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Monday, January 24, 2022

Are children getting legal aid? Panel to find out

🔴 The panel has been constituted by the Delhi Commission for the Protection of Child Rights (DCPCR) which has ordered a formal inquiry, and is headed by retired Justice Madan Lokur and three DCPCR members.

Written by Sukrita Baruah | New Delhi |
Updated: January 6, 2022 8:15:56 am
Delhi Commission for the Protection of Child Rights (DCPCR), legal aid, children legal aid, Delhi news, Delhi city news, New Delhi, India news, Indian Express News Service, Express News Service, Express News, Indian Express India NewsThe court noted that the convict “acted like an obdurate criminal by continuously texting threatening messages to the victim for extortion”.

An expert committee will inquire into the effectiveness of legal aid available to children in conflict with the law and the reasons for delays in bail and release of the children.

The panel has been constituted by the Delhi Commission for the Protection of Child Rights (DCPCR) which has ordered a formal inquiry, and is headed by retired Justice Madan Lokur and three DCPCR members. It has been tasked with assessing the awareness of legal proceedings and of the status of their cases among children in conflict with the law or alleged to be in conflict with the law residing in observation homes, place of safety and special homes in Delhi. There are currently 250 children residing in these institutions in the city.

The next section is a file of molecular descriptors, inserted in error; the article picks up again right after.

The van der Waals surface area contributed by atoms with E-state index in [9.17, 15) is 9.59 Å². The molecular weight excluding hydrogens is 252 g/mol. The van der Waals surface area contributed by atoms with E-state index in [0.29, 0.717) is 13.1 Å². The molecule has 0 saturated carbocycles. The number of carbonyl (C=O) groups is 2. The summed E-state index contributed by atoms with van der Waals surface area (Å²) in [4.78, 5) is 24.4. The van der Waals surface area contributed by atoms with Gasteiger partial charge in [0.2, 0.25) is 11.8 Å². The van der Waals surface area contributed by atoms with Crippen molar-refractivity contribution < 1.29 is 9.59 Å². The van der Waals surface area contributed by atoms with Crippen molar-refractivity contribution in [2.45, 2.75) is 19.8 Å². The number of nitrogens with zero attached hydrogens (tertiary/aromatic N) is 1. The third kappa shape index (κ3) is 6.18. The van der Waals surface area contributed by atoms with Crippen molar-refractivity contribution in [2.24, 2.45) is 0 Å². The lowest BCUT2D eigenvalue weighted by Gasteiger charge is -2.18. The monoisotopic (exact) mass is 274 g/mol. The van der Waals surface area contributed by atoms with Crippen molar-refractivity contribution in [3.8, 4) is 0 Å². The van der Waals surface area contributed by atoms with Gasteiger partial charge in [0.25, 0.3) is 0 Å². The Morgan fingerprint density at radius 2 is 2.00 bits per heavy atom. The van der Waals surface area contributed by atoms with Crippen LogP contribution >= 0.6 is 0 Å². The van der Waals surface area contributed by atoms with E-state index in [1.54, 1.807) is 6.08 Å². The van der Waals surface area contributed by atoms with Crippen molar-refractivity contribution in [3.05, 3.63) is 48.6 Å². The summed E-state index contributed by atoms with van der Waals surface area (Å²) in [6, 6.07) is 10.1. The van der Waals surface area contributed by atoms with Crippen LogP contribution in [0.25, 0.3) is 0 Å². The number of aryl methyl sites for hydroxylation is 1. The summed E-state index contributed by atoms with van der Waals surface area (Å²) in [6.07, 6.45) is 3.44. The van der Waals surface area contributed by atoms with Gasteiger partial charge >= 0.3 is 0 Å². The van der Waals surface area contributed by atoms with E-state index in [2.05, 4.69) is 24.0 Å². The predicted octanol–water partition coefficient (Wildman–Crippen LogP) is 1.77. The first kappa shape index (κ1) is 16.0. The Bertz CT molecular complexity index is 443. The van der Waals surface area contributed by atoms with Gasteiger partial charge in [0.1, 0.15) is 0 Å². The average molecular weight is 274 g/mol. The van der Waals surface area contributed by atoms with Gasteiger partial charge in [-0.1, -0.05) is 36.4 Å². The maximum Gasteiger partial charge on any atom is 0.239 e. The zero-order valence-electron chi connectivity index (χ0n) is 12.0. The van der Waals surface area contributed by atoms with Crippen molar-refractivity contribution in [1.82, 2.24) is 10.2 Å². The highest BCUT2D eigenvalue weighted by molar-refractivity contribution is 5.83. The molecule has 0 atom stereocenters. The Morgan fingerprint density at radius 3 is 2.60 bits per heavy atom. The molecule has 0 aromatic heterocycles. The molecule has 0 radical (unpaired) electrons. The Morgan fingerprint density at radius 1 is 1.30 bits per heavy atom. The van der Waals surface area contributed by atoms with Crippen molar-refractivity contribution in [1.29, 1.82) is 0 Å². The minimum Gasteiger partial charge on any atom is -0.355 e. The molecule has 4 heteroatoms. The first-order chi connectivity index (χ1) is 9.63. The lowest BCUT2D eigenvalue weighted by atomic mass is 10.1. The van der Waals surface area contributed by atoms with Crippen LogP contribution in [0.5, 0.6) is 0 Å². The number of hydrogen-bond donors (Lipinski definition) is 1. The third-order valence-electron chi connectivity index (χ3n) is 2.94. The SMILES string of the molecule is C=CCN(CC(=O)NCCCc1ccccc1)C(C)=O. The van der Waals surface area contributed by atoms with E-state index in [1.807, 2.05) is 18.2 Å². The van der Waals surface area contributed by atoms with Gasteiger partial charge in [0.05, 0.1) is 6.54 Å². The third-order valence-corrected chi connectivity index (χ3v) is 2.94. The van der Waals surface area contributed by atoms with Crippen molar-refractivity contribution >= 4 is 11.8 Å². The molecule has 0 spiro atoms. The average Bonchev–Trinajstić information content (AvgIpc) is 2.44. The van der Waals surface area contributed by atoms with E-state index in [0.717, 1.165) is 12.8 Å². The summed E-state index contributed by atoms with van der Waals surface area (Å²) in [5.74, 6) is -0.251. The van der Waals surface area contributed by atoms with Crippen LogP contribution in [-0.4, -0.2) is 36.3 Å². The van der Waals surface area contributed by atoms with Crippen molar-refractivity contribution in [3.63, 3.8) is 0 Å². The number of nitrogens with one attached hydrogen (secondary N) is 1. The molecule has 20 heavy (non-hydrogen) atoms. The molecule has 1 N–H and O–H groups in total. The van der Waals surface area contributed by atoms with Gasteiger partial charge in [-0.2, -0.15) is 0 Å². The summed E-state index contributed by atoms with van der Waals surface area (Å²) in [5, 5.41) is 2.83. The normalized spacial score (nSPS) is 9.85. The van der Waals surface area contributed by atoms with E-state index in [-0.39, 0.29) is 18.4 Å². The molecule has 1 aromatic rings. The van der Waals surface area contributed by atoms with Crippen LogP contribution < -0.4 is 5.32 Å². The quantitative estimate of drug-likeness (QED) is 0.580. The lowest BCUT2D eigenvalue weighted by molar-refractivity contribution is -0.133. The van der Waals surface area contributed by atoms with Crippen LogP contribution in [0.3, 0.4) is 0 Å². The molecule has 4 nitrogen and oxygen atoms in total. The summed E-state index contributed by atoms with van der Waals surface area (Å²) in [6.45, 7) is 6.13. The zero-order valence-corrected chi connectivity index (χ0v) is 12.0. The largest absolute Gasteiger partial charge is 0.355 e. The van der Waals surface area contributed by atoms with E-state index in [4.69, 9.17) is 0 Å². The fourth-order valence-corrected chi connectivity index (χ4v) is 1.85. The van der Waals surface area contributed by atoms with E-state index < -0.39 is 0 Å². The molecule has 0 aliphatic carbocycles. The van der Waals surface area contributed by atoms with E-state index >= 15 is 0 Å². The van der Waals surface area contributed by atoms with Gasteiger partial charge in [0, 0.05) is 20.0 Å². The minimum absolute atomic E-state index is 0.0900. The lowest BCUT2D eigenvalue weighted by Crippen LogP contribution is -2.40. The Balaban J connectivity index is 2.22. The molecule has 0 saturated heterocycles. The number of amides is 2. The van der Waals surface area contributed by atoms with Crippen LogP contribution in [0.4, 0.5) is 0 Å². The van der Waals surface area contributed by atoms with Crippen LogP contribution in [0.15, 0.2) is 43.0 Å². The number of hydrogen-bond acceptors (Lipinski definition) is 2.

They have also been tasked with identifying the challenges being experienced by them in securing bail or release, where applicable. Apart from this, they also need to record the duration of the children’s stay in these institutions, the quality of legal services available, their experiences with police, and details of their social, economic and educational status.

A source said this inquiry, initiated after interactions with some children in an observation home, showed that they did not know why they had been placed there and were not acquainted with their lawyers.

The panel has been directed to submit its report in five weeks, and it is aimed to help identify the “nature” of the problem with their access to legal aid. To conduct the inquiry, the panel members have been authorised to interact with and interview the children without the presence of any staff, interact with persons in charge, officials at the institution, the legal services advocates and family members of the children.

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